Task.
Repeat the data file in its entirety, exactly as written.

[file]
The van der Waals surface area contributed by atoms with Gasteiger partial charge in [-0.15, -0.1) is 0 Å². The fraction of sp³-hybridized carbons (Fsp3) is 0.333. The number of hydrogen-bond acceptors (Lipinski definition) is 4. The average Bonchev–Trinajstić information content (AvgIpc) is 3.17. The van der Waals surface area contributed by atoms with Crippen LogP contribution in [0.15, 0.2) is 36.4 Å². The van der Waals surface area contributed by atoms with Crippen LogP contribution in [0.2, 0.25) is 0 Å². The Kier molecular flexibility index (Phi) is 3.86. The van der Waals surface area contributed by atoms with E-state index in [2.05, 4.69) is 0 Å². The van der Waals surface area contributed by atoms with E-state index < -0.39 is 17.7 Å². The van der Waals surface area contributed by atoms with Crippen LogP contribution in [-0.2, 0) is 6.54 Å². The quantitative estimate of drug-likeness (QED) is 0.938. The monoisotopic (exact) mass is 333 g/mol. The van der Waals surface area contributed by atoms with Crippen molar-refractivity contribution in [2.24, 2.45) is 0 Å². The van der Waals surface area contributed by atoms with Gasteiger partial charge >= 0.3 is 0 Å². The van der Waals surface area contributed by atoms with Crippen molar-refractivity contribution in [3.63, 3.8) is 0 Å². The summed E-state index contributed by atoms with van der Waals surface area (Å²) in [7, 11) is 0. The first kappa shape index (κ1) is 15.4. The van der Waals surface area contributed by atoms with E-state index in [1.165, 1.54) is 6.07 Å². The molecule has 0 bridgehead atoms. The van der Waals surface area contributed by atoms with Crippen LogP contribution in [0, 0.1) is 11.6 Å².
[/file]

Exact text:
The van der Waals surface area contributed by atoms with Gasteiger partial charge in [-0.15, -0.1) is 0 Å². The fraction of sp³-hybridized carbons (Fsp3) is 0.333. The number of hydrogen-bond acceptors (Lipinski definition) is 4. The average Bonchev–Trinajstić information content (AvgIpc) is 3.17. The van der Waals surface area contributed by atoms with Crippen LogP contribution in [0.15, 0.2) is 36.4 Å². The van der Waals surface area contributed by atoms with Crippen LogP contribution in [0.2, 0.25) is 0 Å². The Kier molecular flexibility index (Phi) is 3.86. The van der Waals surface area contributed by atoms with E-state index in [2.05, 4.69) is 0 Å². The van der Waals surface area contributed by atoms with E-state index < -0.39 is 17.7 Å². The van der Waals surface area contributed by atoms with Crippen LogP contribution in [-0.2, 0) is 6.54 Å². The quantitative estimate of drug-likeness (QED) is 0.938. The monoisotopic (exact) mass is 333 g/mol. The van der Waals surface area contributed by atoms with Crippen molar-refractivity contribution in [2.24, 2.45) is 0 Å². The van der Waals surface area contributed by atoms with Gasteiger partial charge >= 0.3 is 0 Å². The van der Waals surface area contributed by atoms with Crippen molar-refractivity contribution in [3.63, 3.8) is 0 Å². The summed E-state index contributed by atoms with van der Waals surface area (Å²) in [7, 11) is 0. The first kappa shape index (κ1) is 15.4. The van der Waals surface area contributed by atoms with E-state index in [1.165, 1.54) is 6.07 Å². The molecule has 0 bridgehead atoms. The van der Waals surface area contributed by atoms with Crippen LogP contribution in [0, 0.1) is 11.6 Å².